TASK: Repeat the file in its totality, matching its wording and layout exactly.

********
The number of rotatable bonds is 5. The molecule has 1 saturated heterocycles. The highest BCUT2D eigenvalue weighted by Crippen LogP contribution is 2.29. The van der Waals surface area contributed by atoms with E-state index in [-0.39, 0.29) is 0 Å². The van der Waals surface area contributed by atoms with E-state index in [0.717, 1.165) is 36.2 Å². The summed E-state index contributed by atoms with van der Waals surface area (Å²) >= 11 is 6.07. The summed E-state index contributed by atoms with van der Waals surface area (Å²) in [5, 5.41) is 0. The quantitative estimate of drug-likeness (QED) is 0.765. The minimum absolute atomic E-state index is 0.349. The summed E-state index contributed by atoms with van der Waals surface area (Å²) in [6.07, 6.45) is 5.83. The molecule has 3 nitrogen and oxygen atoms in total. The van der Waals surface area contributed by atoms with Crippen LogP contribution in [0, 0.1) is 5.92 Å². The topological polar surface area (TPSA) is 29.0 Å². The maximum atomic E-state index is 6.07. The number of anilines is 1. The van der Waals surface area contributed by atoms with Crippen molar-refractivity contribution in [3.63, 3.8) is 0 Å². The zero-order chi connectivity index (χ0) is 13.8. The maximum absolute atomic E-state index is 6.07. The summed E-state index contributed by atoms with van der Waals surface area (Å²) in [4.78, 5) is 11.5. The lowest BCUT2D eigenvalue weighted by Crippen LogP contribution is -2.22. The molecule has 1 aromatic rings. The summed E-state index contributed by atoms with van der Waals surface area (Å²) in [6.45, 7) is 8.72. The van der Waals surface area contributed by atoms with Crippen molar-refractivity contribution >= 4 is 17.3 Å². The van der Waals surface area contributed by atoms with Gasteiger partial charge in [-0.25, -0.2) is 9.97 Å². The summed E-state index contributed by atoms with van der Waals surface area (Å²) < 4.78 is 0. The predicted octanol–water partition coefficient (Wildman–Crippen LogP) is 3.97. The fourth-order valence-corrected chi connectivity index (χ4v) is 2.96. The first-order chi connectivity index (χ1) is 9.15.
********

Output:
The number of rotatable bonds is 5. The molecule has 1 saturated heterocycles. The highest BCUT2D eigenvalue weighted by Crippen LogP contribution is 2.29. The van der Waals surface area contributed by atoms with E-state index in [-0.39, 0.29) is 0 Å². The van der Waals surface area contributed by atoms with E-state index in [0.717, 1.165) is 36.2 Å². The summed E-state index contributed by atoms with van der Waals surface area (Å²) >= 11 is 6.07. The summed E-state index contributed by atoms with van der Waals surface area (Å²) in [5, 5.41) is 0. The quantitative estimate of drug-likeness (QED) is 0.765. The minimum absolute atomic E-state index is 0.349. The summed E-state index contributed by atoms with van der Waals surface area (Å²) in [6.07, 6.45) is 5.83. The molecule has 3 nitrogen and oxygen atoms in total. The van der Waals surface area contributed by atoms with Crippen LogP contribution in [0, 0.1) is 5.92 Å². The topological polar surface area (TPSA) is 29.0 Å². The maximum atomic E-state index is 6.07. The number of anilines is 1. The van der Waals surface area contributed by atoms with Crippen molar-refractivity contribution in [3.63, 3.8) is 0 Å². The zero-order chi connectivity index (χ0) is 13.8. The maximum absolute atomic E-state index is 6.07. The summed E-state index contributed by atoms with van der Waals surface area (Å²) in [4.78, 5) is 11.5. The lowest BCUT2D eigenvalue weighted by Crippen LogP contribution is -2.22. The molecule has 1 aromatic rings. The summed E-state index contributed by atoms with van der Waals surface area (Å²) in [6.45, 7) is 8.72. The van der Waals surface area contributed by atoms with Crippen molar-refractivity contribution >= 4 is 17.3 Å². The van der Waals surface area contributed by atoms with Gasteiger partial charge in [-0.25, -0.2) is 9.97 Å². The summed E-state index contributed by atoms with van der Waals surface area (Å²) < 4.78 is 0. The predicted octanol–water partition coefficient (Wildman–Crippen LogP) is 3.97. The fourth-order valence-corrected chi connectivity index (χ4v) is 2.96. The first-order chi connectivity index (χ1) is 9.15.